Saturday, September 24, 2011

"There are Bold Eaters and Old Eaters, But There are No Bold, Old Eaters."

Happy Fall everyone!

This lovely fall morning was the annual CIA mushroom forage, lead by mushroom expert  Bill Bakaitis.

Early this morning, about  forty of us, met up in a local, yet secret, location to begin our forage.

"It is safe to pick mushrooms here today, but never again can you come to these woods with the intention of finding mushrooms. Its called trespassing."

So off we went into the woods, stopping to go over a few interesting finds, including Winter Berries and a Sassafras Tree. Once cross the railroad tracks, the woods were ours to rummage through and scour for mushrooms.

At first they were few and far in between, but once our eyes adjusted to what it actually was we were looking for along the woodland floor, all sorts of things started to appear.

About half way through the early portion of the hunt, Claire stumbled up a black frilly mushroom. It got tossed in the bag with all the others we had collected in hopes of using in our Sunday meal. Little did we know, she had stumbled upon a Black Trumpet mushroom, a highly coveted specimen. Soon people were turning them up by the handfuls.

Left: Specimens shown at the lecture
Right: Specimens found in the woods

A Black Trumpet is a mushroom commonly grouped with the Chanterelles although it is actually in a different genus altogether. Also known as Trompettes de la Mort or the Trumpet of Death, they are not poisonous and have no known poisonous look alikes. Now that is not to say go out in the backyard and look for these. I would still recommend a specialist look at anything you plan on eating. These need a particularly good washing before using and can be used in almost any application to add a deep flavor and complexity to any dish.

Continuing on, it wasn't long until Christina found a beautiful Hen of the Woods growing between two Oaks. This one we all knew was edible, from our Product Knowledge class way back in B Block. We split the harvest with another student forager and carefully toted ours, by hand, throughout the rest of the afternoon.

Hen of the Woods are highly coveted mushrooms and can grow, in the wild, up to one hundred pounds per cluster. They are currently being farmed by the Japanese and are being shipped the USA by the bushel. These are best cooked slow and low with an ample amount of liquid or in a cream sauce for a pasta. I am thinking that a mushroom cream sauce over a pork medallion with black trumpet risotto and a salad made with roasted beets may be the way to go.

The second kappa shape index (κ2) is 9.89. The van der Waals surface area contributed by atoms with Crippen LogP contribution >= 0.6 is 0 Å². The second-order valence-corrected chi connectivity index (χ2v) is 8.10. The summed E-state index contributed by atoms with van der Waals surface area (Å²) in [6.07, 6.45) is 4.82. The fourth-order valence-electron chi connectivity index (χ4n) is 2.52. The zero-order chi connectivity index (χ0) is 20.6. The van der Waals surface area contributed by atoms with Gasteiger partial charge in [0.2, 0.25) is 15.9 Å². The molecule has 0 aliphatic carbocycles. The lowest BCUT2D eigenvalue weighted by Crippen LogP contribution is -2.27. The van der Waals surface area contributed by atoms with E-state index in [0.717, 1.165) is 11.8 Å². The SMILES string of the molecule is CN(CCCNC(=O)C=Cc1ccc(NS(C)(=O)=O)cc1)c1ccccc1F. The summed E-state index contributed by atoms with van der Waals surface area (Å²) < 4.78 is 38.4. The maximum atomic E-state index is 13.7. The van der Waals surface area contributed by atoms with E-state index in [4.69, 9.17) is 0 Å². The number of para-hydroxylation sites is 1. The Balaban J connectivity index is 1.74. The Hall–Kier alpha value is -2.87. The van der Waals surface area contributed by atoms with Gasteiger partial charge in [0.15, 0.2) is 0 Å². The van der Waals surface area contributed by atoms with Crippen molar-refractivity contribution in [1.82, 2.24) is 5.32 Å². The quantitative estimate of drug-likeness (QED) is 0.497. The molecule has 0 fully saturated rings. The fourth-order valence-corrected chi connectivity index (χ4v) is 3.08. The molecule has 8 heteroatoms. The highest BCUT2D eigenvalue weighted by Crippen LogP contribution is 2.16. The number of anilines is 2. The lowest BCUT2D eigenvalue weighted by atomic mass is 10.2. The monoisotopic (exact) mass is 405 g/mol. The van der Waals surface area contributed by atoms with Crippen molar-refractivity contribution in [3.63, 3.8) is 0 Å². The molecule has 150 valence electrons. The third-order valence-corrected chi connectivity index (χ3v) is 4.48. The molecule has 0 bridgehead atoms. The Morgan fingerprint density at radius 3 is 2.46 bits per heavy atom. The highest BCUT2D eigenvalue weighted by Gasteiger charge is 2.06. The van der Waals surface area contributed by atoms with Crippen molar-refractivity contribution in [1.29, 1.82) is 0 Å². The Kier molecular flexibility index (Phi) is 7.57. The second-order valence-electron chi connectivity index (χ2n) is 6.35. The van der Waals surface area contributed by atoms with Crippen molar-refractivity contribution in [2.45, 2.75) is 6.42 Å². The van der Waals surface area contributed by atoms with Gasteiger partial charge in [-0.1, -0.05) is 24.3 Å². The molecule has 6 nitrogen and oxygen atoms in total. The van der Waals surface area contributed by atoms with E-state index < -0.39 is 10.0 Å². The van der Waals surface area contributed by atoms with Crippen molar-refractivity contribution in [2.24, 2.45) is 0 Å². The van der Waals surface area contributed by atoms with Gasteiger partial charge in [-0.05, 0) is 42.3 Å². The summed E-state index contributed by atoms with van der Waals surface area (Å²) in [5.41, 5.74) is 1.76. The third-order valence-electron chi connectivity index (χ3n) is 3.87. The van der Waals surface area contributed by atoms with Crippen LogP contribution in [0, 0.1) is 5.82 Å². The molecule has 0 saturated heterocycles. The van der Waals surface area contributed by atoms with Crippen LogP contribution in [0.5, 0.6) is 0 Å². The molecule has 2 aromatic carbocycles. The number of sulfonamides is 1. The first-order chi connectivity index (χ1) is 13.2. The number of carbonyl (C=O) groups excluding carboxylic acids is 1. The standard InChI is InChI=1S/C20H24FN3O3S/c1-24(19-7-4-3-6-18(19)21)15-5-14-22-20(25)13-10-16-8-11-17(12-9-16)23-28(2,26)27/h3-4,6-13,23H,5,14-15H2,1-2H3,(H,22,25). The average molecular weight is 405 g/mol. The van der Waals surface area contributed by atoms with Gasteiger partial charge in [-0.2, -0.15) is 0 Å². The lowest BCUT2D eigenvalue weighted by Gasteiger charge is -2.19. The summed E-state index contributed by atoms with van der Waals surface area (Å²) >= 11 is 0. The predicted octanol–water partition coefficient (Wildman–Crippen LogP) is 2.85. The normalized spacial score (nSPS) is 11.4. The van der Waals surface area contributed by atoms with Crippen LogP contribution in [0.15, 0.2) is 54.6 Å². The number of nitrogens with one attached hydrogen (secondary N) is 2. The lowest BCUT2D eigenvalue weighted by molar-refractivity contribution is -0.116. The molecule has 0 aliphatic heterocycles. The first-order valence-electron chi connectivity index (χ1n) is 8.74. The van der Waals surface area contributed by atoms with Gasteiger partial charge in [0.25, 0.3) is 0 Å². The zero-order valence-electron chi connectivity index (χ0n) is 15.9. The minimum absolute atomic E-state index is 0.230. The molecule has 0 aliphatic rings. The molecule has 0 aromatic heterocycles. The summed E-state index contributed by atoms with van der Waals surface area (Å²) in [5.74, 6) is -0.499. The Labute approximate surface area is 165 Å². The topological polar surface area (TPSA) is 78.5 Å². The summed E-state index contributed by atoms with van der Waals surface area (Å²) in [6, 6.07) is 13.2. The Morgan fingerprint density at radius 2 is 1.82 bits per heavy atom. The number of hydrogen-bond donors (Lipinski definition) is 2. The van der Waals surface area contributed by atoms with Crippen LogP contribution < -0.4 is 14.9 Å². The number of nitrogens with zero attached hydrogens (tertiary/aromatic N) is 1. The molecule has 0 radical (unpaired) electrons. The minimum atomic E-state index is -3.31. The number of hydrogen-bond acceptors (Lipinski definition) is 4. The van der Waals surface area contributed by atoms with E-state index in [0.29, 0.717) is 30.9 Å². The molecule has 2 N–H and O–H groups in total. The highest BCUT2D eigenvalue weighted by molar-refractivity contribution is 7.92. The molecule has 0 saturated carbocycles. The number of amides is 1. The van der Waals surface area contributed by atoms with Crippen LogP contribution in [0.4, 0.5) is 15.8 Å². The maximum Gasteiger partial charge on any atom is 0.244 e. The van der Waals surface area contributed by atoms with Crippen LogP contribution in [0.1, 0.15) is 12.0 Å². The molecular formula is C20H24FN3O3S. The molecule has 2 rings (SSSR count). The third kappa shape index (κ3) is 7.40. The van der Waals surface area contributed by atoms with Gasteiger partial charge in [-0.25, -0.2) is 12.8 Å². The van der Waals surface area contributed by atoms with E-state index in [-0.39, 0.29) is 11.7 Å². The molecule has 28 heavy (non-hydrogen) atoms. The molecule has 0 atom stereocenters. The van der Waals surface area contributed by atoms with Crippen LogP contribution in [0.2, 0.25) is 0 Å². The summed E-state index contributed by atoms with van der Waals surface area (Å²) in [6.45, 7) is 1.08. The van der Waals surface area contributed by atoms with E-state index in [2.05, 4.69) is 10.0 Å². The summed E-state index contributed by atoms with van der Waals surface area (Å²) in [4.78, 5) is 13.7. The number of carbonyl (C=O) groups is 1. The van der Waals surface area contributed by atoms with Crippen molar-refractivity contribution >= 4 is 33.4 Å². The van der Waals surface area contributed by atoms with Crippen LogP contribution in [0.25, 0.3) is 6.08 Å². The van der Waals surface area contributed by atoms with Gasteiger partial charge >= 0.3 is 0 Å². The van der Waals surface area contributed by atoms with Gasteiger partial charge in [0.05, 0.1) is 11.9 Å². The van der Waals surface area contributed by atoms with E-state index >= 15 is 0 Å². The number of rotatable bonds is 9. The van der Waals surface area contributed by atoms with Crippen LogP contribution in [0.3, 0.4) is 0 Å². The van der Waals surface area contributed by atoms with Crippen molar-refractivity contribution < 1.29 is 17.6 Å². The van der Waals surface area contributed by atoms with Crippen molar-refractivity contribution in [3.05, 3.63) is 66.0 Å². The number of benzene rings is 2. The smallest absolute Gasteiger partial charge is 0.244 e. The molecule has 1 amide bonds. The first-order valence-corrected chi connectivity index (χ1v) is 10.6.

Along the way we found a few Puffball Mushrooms that were good for eating and few that weren't. The ones that are white on the inside are of the edible variety; when cut open, if they are black they are most definitely poisonous. Some edible Puffballs can get up to the size of a soccer ball! Other people found Chanterelles, Oyster Mushrooms, Hedgehog Mushrooms, oh and of course some salamanders.

What was the proverbial cherry on top was, a farmers market perched on the side of the road on the way back from the forage, boasting apples, honey, fresh eggs, and an array of vegetables. We got some peaches for a peach cobbler, a bunch of baby beets that I think I might roast tomorrow, some honey sticks and a beautiful Honeycrisp Apple.  

What an amazing way to start Fall. It doesn't get any more local than this.                                                                                                                                                                                                                                                                                                                                                                                                                                                                                                                                              

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